I have spent the summer reviewing books for children and youth. As the summer ends, I am going to write about my favourite children’s book, thinking about my favourite author – and Madeleine L’Engle is my favourite author of all time. L’Engle wrote books for youth and adults. I think when this is the case, you could say that she writes for everyone.

There was only one bookstore in the little town where I grew up and, since it was a small Quebec town, it was primarily a French bookstore, with no more than a few dozen English books on the shelves. When I was in Grade 2, on a shopping trip with my best friend, we dropped into the bookstore. My friend, who loved to draw, was looking for drawing pencils and I was looking through the books. I came across a book in the “Livres d’Enfants” section. It was very fancy, hardcover and with a modern dust jacket. It was 35 cents – 5 cents more than I was allowed to spend, although I had 2 dollars and I had never wanted a book more in my life. I don’t think I have ever wanted another book more – before or since. The book was A Wrinkle in Time.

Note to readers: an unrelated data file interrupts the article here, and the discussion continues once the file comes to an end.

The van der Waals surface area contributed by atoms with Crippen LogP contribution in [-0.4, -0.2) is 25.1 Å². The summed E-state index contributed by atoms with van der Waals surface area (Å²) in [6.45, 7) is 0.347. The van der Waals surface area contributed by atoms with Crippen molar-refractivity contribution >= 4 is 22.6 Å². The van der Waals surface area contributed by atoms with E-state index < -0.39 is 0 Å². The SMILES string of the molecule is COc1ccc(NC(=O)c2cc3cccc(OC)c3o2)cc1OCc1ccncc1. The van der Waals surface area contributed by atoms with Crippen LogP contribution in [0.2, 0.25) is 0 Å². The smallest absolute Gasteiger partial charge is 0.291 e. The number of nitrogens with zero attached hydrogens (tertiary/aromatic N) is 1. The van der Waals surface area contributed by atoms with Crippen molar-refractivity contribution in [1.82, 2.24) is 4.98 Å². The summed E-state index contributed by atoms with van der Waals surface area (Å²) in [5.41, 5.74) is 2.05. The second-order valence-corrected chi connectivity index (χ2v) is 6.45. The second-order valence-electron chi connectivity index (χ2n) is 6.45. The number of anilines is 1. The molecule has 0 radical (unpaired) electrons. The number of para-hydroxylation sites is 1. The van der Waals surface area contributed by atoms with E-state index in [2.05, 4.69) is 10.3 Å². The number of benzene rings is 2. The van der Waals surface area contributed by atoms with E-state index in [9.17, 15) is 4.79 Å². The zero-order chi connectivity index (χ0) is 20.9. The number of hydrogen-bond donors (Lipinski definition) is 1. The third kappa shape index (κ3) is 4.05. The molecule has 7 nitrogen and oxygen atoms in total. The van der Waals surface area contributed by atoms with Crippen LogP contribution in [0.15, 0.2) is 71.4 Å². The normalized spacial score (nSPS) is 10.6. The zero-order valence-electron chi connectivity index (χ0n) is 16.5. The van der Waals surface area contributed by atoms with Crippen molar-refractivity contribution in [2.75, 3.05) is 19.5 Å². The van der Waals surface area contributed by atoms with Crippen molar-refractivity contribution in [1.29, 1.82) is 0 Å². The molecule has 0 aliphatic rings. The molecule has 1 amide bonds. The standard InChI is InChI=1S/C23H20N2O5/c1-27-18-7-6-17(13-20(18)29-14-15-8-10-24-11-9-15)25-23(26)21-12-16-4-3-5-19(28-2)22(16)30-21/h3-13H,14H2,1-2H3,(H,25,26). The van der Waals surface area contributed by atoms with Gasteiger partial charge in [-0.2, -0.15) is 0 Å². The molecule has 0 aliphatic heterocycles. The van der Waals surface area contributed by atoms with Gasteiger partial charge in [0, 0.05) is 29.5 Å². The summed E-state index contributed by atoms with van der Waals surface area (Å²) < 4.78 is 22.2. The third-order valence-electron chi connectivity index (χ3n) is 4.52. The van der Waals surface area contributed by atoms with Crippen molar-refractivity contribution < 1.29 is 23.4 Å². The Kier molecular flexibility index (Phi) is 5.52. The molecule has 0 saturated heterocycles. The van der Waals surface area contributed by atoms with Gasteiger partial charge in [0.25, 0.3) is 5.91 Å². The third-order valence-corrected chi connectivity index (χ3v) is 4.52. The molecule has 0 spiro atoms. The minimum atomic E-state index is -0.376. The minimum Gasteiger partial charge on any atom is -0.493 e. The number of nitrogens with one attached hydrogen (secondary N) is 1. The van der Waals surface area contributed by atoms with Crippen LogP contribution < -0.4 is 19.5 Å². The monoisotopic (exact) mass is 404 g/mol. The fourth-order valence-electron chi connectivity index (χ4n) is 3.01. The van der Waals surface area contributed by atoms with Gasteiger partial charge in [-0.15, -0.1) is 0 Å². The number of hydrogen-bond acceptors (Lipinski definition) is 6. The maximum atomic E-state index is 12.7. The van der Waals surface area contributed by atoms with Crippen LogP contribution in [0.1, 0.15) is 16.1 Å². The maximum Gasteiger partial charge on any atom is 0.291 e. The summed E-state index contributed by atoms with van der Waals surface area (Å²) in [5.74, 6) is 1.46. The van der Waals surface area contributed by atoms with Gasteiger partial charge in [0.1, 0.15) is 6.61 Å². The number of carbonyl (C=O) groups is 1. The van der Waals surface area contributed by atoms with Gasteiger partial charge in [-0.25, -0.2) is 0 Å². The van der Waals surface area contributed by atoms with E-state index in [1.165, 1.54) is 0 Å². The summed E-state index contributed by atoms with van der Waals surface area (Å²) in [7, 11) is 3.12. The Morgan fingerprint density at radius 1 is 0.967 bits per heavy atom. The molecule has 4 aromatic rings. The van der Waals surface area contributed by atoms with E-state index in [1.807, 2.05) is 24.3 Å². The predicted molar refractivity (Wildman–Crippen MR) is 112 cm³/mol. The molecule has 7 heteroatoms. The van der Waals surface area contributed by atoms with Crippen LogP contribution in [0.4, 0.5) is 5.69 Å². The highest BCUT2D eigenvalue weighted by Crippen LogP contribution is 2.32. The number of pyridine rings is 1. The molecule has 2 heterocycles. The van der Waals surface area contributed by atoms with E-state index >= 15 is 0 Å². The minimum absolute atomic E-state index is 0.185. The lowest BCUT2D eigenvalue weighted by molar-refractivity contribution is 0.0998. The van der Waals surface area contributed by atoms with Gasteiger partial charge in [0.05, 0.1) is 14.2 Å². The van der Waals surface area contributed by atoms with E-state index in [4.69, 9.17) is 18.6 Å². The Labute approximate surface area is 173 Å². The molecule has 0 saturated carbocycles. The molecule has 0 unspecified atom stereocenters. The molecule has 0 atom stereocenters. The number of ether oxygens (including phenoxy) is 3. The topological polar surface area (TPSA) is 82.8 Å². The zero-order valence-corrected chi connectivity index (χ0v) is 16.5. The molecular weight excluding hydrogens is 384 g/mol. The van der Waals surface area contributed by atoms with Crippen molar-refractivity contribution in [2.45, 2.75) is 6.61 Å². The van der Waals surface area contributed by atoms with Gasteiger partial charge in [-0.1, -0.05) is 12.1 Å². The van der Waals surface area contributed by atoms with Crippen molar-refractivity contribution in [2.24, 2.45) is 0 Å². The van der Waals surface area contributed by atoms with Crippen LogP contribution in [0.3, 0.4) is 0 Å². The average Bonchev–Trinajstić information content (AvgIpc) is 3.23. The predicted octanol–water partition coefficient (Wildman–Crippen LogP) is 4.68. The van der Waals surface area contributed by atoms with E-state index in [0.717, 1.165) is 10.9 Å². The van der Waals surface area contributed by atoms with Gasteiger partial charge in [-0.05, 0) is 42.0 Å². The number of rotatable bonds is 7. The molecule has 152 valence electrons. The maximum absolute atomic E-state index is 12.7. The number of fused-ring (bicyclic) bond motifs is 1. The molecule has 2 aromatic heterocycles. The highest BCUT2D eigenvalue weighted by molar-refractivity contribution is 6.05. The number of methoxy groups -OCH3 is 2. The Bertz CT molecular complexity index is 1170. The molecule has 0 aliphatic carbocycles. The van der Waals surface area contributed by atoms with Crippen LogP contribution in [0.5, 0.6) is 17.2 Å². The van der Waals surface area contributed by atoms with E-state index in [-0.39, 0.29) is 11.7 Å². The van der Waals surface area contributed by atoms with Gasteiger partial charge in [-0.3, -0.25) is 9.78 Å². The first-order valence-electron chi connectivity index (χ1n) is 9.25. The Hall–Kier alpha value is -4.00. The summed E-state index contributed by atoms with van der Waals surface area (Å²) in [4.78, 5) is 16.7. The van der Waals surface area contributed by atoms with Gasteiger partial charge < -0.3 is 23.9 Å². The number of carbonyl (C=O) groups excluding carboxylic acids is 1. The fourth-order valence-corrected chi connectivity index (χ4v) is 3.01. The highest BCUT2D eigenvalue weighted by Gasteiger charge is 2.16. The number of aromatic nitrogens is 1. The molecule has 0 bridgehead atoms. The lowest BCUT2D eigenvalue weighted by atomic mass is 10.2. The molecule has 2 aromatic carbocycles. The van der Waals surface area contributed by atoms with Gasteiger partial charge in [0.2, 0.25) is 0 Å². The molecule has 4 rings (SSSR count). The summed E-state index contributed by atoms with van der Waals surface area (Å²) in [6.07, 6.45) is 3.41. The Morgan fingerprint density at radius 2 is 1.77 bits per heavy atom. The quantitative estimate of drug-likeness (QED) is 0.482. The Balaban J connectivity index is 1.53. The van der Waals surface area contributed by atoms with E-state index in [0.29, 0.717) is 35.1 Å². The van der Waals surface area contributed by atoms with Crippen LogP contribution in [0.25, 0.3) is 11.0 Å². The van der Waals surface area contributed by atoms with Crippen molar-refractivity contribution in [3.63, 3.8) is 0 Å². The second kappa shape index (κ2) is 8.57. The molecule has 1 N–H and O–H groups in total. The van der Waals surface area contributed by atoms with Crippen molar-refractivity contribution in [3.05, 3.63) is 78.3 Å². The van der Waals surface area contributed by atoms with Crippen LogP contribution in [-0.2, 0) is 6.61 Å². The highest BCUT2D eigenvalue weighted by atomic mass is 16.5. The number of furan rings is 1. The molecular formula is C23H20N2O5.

I paid the extra 5 cents and took the book home, carefully, so as not to scuff it. My mother and my teachers told me the book was “too old“ for me – but I proved them wrong by reading it right away. That book taught me a lesson before I even opened it: You are never too young or too old for anything! I read A Wrinkle in Time in one day, although even today I have not completely read it. My best birthday gift last year was that my daughter took me to see the movie – it’s so wonderful when one of your children realizes what the best gift for you would be!

My message at the end of a summer of books for children and youth is: Read A Wrinkle in Time. Read all the books I recommended this summer and, if you need to know why, then this quote from my favourite book can tell you the reason:

“A book, too, can be a star, “explosive material, capable of stirring up fresh life endlessly,” a living fire to lighten the darkness, leading out into the expanding universe.”

(Nore: I read the 1962 Farrar, Straus and Giroux edition of this book.)

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